Yesterday was officially the last day of the school year here in Nicaragua, so there will be lots of excited children about. Although that was the last day of classes, the next few days are filled with graduations, at three levels. From kindergarten to primary school, (cute for the kids and the parents), from 6th grade, completion of primary school, (an important event, 10 years ago only 30% of the children here got that far) and the big event, the high school graduations. (we will be attending).
This is such a major step up for students in the poorest barrios, so many of them acheiving this as a first in their families. The pride of their parents is a wonderful thing to see, and we wish them all the greatest success.
If you want to be part of it, our sponsorship programs for high school students and our scholarship programs for university students are explained in our website – here is the link to the appropriate page: http://www.la-
Our focus is so clearly on education, particularly education where children are living in poverty, and sometimes it is easy to forget all the other problems that assail people in the barrios. Not only poverty, but things such as losing a job, losing a loved one, divorce and family break ups. All of these things still have to be dealt with even when you are scratching to put food on the table. Last year I heard of a family break up where a child was moving from the other side of town to live with a new stepmother in Nueva Esperanza. It struck a cord with me as we had often moved when I was a child, and the young girl, 11 years old, may as well have been moving to the other side of the country – the far side of town would be so remote from her former neighborhood for her. I knew of her story as her family has connections with one of our employees. Today I heard that Maria Mercedes, now 12, is doing really well. She has completed grade 5 with good marks, and is very happy with lots of friends at school and in her new area. We have all heard the story of how a homeless man, given food, was willing to share with a passing beggar. Maybe it is the same with children who have so little, they are more willing to share their friendship with a new arrival. Not to romantacize poverty, but I have learned a lot from the spirit of cooperation in the barrios here.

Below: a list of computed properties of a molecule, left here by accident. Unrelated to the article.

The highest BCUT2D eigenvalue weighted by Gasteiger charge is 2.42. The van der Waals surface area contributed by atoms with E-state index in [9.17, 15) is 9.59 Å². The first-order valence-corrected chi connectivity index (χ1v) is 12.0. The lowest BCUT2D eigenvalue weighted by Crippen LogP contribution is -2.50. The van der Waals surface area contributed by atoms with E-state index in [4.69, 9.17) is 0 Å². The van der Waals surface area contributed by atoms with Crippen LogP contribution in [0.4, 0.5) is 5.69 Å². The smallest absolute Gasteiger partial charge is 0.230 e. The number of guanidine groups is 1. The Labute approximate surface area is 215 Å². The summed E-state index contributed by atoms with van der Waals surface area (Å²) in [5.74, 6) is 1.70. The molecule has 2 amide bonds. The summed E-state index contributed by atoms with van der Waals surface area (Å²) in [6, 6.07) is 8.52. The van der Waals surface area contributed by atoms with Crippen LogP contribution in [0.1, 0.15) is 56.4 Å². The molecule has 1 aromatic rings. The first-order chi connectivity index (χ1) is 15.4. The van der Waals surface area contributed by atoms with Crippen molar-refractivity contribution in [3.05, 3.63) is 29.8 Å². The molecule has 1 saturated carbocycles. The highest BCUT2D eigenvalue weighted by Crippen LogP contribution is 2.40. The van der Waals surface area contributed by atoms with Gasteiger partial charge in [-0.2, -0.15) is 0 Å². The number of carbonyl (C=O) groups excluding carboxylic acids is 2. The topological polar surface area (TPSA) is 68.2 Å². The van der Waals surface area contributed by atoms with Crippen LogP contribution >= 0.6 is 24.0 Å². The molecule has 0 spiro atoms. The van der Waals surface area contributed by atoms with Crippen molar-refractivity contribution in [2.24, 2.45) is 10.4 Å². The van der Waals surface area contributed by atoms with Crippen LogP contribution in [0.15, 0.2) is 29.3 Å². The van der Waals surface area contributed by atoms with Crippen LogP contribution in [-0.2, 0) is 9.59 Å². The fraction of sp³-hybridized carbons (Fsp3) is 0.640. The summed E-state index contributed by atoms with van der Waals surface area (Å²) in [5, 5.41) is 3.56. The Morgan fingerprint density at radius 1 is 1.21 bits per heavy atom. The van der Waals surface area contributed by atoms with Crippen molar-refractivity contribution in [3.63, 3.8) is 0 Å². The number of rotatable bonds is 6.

Some of our volunteers led by Stien Frassen and Rose Braisher have made a video showing a day in the life of a volunteer. It is really interesting to see their work, and their play – here is a link: https://www.youtube.com/
Volunteers here at present are Lidia Carbo Sanchez, Ines Moran franques, Josep Maria Marti Elias, Elodie Fischetti, Cloe Moran, Camille Aumont, Robin Leloup, Camille Lemercier, Annina Fink, Miriam den Toom, Iraide Paredes Baglietto, Izaskun Villagarcia Pinto, Robert trainor Zintl, Maximiliam Benjamin Richmond, Arkaitz Iturregi Barandika, Stien Franssens, Rose Braisher, Marilene Stenz, Antonia grasshoff, Miriam Ayre, Maja Klostermann, and Justine McCoy.
A former volunteer Benjamin Brough visited this month, Benjamin brought a big bag of things we can give to children as prizes, and also made a PayPal donation of $655 he had raised to help. You will see other donations brought by current volunteers in the photo link, along with the toys we received from Maya Foundation in Spain that were presented at Pablo Antonio Cuadra School, Salomon de la Selva School, and the Amped Center. We will be sharing the balance of the toys with the children at our learning centers on the Friday before Christmas. Here is the link to some pictures:
And a bit more reading for you, in the latest blog by Stien Frassens who is doing an internship with us about house building in the barrio of Nueva Esperanza: http://